In industrial settings of the nineteenth and early twentieth centuries, capital often instilled discipline through control of social behaviors. Among those, alcohol consumption was most often targeted due to its effects on worker productivity. Although many industrial settings of this time enforced sobriety policies, the Cleveland Cliffs Iron Company (CCI) never enforced sobriety within their lumber camps. CCI took a hands-off approach to managing their lumber camps, which allotted their workers a great deal of autonomy. These lumber camps provide the opportunity to explore how workers used alcohol within an industrial setting when given autonomy. Looking at bottle remains and the context of feature areas they were recovered from, I examined how alcohol consumption related to variables such as ethnicity, class, and residency amongst workers. From this, I explore how these variables influenced workers use of alcohol in a setting where they had the autonomy to do so freely.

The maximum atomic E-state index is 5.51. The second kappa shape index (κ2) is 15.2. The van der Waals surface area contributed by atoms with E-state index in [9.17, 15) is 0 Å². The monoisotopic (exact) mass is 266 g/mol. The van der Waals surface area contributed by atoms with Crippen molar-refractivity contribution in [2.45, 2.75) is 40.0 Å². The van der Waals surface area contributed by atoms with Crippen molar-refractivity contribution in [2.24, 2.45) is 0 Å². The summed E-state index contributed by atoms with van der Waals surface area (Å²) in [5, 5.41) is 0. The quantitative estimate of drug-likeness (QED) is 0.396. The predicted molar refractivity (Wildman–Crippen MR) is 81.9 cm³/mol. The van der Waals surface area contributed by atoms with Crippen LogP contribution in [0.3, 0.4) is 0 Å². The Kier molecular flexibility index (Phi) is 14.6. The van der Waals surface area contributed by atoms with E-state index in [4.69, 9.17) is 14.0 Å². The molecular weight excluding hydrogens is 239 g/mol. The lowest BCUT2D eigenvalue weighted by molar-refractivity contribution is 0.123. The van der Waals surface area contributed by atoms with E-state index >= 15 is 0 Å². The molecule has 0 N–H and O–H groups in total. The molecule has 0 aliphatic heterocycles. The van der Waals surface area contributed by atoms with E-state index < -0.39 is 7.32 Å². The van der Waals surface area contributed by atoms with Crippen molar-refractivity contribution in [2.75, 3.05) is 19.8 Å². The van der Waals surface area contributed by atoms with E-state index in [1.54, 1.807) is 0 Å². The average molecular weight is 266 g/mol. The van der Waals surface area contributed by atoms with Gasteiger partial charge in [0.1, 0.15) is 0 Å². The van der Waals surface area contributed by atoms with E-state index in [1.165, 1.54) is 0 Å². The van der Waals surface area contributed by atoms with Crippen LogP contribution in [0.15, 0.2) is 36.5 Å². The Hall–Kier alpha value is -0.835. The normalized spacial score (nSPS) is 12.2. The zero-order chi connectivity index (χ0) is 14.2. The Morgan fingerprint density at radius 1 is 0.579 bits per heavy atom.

|Commitee:||Baird, Melissa F., Rouleau, Laura|
|School:||Michigan Technological University|
|School Location:||United States -- Michigan|
|Source:||MAI 81/7(E), Masters Abstracts International|
|Subjects:||Archaeology, American history|
|Keywords:||Alcohol, Archaeology, Autonomy, Labor, Logging, Michigan|
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